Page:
UK: New Definition of Extremism Announced

Mar 21, 2024 | Threat Analysis, Threat Landscape

Author: Becca Stewart ASyI, 
Threat Analyst 

Read Time: 3 minutes 

On 14 March 2024, the UK Government announced a new definition of extremism. The new definition is “narrow and sharper” than its predecessor and will enable the government to publish a list of groups they deem to be extremist. The purpose of the definition is not to criminalise those groups, but would instead block certain groups from receiving government funding and meeting with government officials. The government also announced that a new counter-extremism centre of excellence has been established in the Department for Levelling Up, Housing and Communities to provide the government with the tools it needs to effectively counter extremism. {1}

Following the announcement, Levelling Up secretary Michael Gove highlighted five initial groups of concern that will be assessed again the new definition, including two right-wing groups – Patriotic Alternative and British National Socialist Movement – and three Islamic organisations – the Muslim Association of Britain, CAGE, and Muslim Engagement and Development (MEND). {2} Michael Gove has insisted the reform is not aimed at those “exercising their proper right to free speech”, including gender critical campaigners, those with conservative religious beliefs, trans activists or environmental protest groups. {3}
The new definition is as follows: {4}

“Extremism is the promotion or advancement of an ideology based on violence, hatred or intolerance, that aims to:

    1. Negate or destroy the fundamental rights and freedoms of others; or
    2. Undermine, overturn or replace the UK’s system of liberal parliamentary democracy and democratic rights; or
    3. Intentionally create a permissive environment for others to achieve the results in (1) or (2).”

Event Assessment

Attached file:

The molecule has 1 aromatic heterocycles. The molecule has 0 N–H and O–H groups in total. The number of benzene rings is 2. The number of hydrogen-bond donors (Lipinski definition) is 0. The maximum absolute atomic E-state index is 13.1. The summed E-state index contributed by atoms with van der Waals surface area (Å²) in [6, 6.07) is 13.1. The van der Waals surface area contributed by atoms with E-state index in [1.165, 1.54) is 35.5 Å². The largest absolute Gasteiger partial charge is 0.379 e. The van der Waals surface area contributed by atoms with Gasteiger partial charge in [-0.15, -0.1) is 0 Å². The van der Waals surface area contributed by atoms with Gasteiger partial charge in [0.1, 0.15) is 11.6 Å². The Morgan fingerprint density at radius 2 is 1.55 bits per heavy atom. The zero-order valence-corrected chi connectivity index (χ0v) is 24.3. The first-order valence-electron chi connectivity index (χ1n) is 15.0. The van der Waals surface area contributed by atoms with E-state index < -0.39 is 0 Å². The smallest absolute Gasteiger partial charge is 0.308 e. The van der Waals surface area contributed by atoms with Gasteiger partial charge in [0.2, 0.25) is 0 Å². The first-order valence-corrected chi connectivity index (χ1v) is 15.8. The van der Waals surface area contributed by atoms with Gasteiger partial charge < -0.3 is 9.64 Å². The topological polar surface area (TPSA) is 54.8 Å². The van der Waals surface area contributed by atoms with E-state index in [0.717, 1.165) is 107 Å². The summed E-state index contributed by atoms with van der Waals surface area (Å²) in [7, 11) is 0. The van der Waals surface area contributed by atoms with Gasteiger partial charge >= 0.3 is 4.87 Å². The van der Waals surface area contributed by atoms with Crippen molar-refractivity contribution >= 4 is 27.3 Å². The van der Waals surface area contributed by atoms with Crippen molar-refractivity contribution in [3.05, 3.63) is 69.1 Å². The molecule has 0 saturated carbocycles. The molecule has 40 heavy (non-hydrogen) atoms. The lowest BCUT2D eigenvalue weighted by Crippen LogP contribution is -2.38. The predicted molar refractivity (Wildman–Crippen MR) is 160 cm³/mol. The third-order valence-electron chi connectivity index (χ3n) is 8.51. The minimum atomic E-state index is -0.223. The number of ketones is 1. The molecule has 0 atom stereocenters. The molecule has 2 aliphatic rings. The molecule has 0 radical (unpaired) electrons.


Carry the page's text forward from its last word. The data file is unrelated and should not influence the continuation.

• There is a realistic possibility that, despite reassurances, the new definition of extremism could lead to infringements on democratic protest and free speech. For example, those expressing controversial views could risk being labelled ‘extremist’, or feel the need to self-censor to avoid an extremist label.
      • There is a realistic possibility that the new definition of extremism could further marginalise aggrieved individuals, making them more vulnerable to radicalisation, and at worst, more likely to conduct violent acts. The former head of Counter Terrorism Policing Neil Basu has previously highlighted his own concerns that suppressing protest acts could increase the risk of terrorism. {6} By discouraging the option of protest as a method for those with more extreme (but not terrorist) views to air their grievances, the new definition of extremism could lead certain individuals to use violence in order to achieve their aims.
        •  Additionally, there is a realistic possibility that some individuals or groups labelled as extremist could prioritise communicating their grievances online, heightening their risk of radicalisation within extremist echo chambers.
      • It is highly likely that any group labelled as extremist according to the new definition would oppose their inclusion on the list of extremist groups and as such would seek to appeal the decision through legal or other means. Media reporting suggests that one of the groups highlighted for consideration against the new extremism definition is already preparing a court case to dispute their extremism designation. {7}
        •  The debate surrounding the definition of extremism is likely to persist amidst the 2024 British general election, as political parties declare their support or opposition for the new definition. There is a realistic possibility that debate surrounding the definition could contribute to the already heightened political climate surrounding the election, and at worst, could lead to an increased terrorism threat.

        Intelligence Cut-Off Date: 21 March 2024

          PHIA Scale

          The “Probability Yardstick” (below) is a standardised instrument used to provide professional intelligence assessments. Judgements made using the yardstick are relative and reflect the analyst’s confidence in their findings and assessments.

            • Almost Certain: An event is assessed to have a greater than 90% chance of occurring.
            • Highly Likely: An event is assessed to have a 76% to 90% chance of occurring.
            • Likely: An event is assessed to have a 55% to 75% chance of occurring.
            • Realistic Possibility: An event is assessed to have a 40% to 54% chance of occurring.
            • Unlikely: An event is assessed to have a 25% to 39% chance of occurring.
            • Highly Unlikely: An event is assessed to have an 10% to 24% chance of occurring.
            • Remote Chance: An event is assessed to have a less than 10% chance of occurring.

            Time Spans

              • Short Term: 0 – 6 Months.
              • In the next 12 months.
              • Medium Term: 12 months – 5 Years.
              • Long Term: 5+ Years.

          Author: Becca Stewart ASyI,
          Threat Analyst

          Read Time: 3 minutes

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